The clinic, which operated under the Shanghai International Peace Maternal and Child Health Hospital, was set up to provide free sex advice and condoms to people aged 15 to 24.
But youngsters said it was embarrassing to consult strangers even though they needed information on sex. They said they would turn to the internet for help, China Daily reported Saturday.
"The number of visitors was far below our expectations," Cen Shuyuan, an official at Shanghai Institute of Family Planning Technical Instruction was quoted as saying.
"On average, we received two or three calls each day. Only tens of teenagers, most of whom are about 18, have come to the hospital for advice over the past five years, though we arranged to open after school hours to make it easier for students," he said.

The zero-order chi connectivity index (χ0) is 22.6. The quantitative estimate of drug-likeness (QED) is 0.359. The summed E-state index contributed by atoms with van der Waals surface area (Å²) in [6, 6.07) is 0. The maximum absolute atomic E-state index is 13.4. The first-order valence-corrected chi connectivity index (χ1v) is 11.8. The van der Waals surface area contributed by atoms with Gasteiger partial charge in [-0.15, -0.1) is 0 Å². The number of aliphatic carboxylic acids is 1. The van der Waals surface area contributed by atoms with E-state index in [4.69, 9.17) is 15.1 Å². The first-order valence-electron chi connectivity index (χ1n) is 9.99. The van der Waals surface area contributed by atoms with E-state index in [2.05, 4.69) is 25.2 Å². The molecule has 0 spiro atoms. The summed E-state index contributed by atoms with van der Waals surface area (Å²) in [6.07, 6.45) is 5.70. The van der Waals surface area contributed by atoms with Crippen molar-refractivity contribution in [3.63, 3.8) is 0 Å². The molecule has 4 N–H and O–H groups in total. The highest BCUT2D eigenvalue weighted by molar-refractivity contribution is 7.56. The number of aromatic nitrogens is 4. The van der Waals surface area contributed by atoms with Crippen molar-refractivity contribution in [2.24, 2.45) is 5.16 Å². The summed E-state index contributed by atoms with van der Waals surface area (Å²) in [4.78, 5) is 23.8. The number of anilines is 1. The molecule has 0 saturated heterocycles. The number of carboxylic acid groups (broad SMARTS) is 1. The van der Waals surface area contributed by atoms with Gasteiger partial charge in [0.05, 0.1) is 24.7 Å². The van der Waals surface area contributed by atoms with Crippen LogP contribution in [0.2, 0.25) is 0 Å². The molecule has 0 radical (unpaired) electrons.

Zhou Bingqin, a 20 year-old university student, said: "If I have any sex problems, I definitely would not go to clinics for help, as it's embarrassing and unnecessary to talk about sex with strangers face to face."
"I think searching the Internet is much better, as it's convenient, informative and most importantly, private," she added.
According to a survey conducted by Shanghai Academy of Educational Sciences, 32.4 percent of vocational high school students have had sex and 46.3 percent have never received any sex education.
Statistics showed that in the past five years, more than 3,500 young girls have had abortions in Shanghai.
"We Chinese tend to feel uneasy talking about sex because of our cultural background. So it's understandable that young people are not willing to go to the clinic for help," said Huang Hongji, director of Shanghai Youth Research Center.